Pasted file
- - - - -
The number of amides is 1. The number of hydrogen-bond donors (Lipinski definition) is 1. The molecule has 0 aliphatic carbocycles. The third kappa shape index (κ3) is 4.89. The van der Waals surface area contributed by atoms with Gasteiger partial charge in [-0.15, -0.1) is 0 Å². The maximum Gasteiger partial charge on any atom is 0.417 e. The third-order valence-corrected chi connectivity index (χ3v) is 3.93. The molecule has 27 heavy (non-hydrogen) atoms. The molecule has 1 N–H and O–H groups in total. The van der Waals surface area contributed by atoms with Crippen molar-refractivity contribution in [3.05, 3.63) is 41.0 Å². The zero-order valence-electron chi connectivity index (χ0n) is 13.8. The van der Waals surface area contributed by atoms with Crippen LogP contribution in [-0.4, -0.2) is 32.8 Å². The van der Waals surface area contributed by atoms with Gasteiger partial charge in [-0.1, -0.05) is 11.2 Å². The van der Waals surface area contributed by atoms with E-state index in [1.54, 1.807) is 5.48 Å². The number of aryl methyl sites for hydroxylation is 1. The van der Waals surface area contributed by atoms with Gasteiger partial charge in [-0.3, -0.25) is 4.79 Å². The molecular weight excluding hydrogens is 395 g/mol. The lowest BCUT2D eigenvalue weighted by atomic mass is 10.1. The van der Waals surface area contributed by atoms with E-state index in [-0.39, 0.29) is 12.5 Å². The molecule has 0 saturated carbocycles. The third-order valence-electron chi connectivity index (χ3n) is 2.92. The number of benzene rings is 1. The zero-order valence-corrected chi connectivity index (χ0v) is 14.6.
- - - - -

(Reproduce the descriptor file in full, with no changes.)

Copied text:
The number of amides is 1. The number of hydrogen-bond donors (Lipinski definition) is 1. The molecule has 0 aliphatic carbocycles. The third kappa shape index (κ3) is 4.89. The van der Waals surface area contributed by atoms with Gasteiger partial charge in [-0.15, -0.1) is 0 Å². The maximum Gasteiger partial charge on any atom is 0.417 e. The third-order valence-corrected chi connectivity index (χ3v) is 3.93. The molecule has 27 heavy (non-hydrogen) atoms. The molecule has 1 N–H and O–H groups in total. The van der Waals surface area contributed by atoms with Crippen molar-refractivity contribution in [3.05, 3.63) is 41.0 Å². The zero-order valence-electron chi connectivity index (χ0n) is 13.8. The van der Waals surface area contributed by atoms with Crippen LogP contribution in [-0.4, -0.2) is 32.8 Å². The van der Waals surface area contributed by atoms with Gasteiger partial charge in [-0.1, -0.05) is 11.2 Å². The van der Waals surface area contributed by atoms with E-state index in [1.54, 1.807) is 5.48 Å². The number of aryl methyl sites for hydroxylation is 1. The van der Waals surface area contributed by atoms with Gasteiger partial charge in [-0.3, -0.25) is 4.79 Å². The molecular weight excluding hydrogens is 395 g/mol. The lowest BCUT2D eigenvalue weighted by atomic mass is 10.1. The van der Waals surface area contributed by atoms with E-state index in [-0.39, 0.29) is 12.5 Å². The molecule has 0 saturated carbocycles. The third-order valence-electron chi connectivity index (χ3n) is 2.92. The number of benzene rings is 1. The zero-order valence-corrected chi connectivity index (χ0v) is 14.6.